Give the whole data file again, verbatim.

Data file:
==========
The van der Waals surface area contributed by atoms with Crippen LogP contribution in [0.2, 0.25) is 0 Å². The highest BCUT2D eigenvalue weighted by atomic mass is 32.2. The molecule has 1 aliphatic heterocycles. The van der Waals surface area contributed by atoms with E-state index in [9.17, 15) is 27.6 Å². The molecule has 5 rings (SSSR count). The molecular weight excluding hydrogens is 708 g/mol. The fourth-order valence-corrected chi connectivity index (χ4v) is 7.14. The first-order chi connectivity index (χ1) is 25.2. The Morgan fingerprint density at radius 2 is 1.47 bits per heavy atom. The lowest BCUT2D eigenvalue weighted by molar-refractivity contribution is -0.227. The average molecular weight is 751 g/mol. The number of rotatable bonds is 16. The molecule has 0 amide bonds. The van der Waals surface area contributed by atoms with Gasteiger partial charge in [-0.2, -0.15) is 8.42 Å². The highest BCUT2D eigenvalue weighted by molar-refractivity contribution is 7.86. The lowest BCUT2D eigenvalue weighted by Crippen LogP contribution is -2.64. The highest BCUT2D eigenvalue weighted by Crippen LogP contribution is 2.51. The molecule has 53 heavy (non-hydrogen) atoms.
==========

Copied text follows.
The van der Waals surface area contributed by atoms with Crippen LogP contribution in [0.2, 0.25) is 0 Å². The highest BCUT2D eigenvalue weighted by atomic mass is 32.2. The molecule has 1 aliphatic heterocycles. The van der Waals surface area contributed by atoms with E-state index in [9.17, 15) is 27.6 Å². The molecule has 5 rings (SSSR count). The molecular weight excluding hydrogens is 708 g/mol. The fourth-order valence-corrected chi connectivity index (χ4v) is 7.14. The first-order chi connectivity index (χ1) is 25.2. The Morgan fingerprint density at radius 2 is 1.47 bits per heavy atom. The lowest BCUT2D eigenvalue weighted by molar-refractivity contribution is -0.227. The average molecular weight is 751 g/mol. The number of rotatable bonds is 16. The molecule has 0 amide bonds. The van der Waals surface area contributed by atoms with Gasteiger partial charge in [-0.2, -0.15) is 8.42 Å². The highest BCUT2D eigenvalue weighted by molar-refractivity contribution is 7.86. The lowest BCUT2D eigenvalue weighted by Crippen LogP contribution is -2.64. The highest BCUT2D eigenvalue weighted by Crippen LogP contribution is 2.51. The molecule has 53 heavy (non-hydrogen) atoms.